Another major change has been the arrival in the boardrooms of global business a concern for green issues. WWL executives acknowledge that shipping has long been immune to the headline attention that emissions from aircraft, vehicles and buildings have acquired. However, within the last 18 months to two years, the green agenda in shipping has been driven by the media and consumers, and cannot be ignored.

With Nordic pride, WWL is keen to claim that it led the way in eco-shipping issues. Arild B Iversen, WWL’s CEO, is proud that a commitment to ecological matters was built into the company’s founding principles and business plan nine years ago, and that the company is not simply jumping on a bandwagon. The company is committed to such a degree that it is prepared to shift to operations even if these can have, at the very least, a negative impact on its bottom line: activities such as slowing its ships, refurbishing instead of recycling redundant vessels, and developing a ‘green passport’ for its ships.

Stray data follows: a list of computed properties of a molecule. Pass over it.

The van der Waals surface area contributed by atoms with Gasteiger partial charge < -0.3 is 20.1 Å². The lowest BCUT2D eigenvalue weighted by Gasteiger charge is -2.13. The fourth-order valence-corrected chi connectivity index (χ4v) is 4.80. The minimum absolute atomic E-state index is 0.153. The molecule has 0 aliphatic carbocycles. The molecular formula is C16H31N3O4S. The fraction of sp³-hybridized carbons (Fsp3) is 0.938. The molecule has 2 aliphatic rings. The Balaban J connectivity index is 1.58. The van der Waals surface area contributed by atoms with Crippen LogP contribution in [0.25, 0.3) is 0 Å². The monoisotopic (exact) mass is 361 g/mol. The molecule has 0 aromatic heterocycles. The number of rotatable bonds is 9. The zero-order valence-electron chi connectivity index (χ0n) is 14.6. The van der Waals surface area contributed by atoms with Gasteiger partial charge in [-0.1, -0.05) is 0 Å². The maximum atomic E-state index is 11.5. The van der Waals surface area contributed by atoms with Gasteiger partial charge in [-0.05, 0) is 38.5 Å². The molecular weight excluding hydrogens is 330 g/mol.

“Our environmental concerns are completely driven by our owners. Customers have not pushed for the measures we have taken,” says Iversen. “They are traditional shipowners managing their capital investments and know they will take a hit on their profits. They know, however, that being at the forefront of environmental concerns and practices does give our company a keen market differentiation.”

“We plan to rejuvenate, not recycle, our ships in the future. Recycling a large steel ship is extremely expensive in terms of environmental cost. It is better to keep those pieces that still function and replace just life-expired material. We know it is better not to break it up, melt it down and build a new one. That is just not very green.”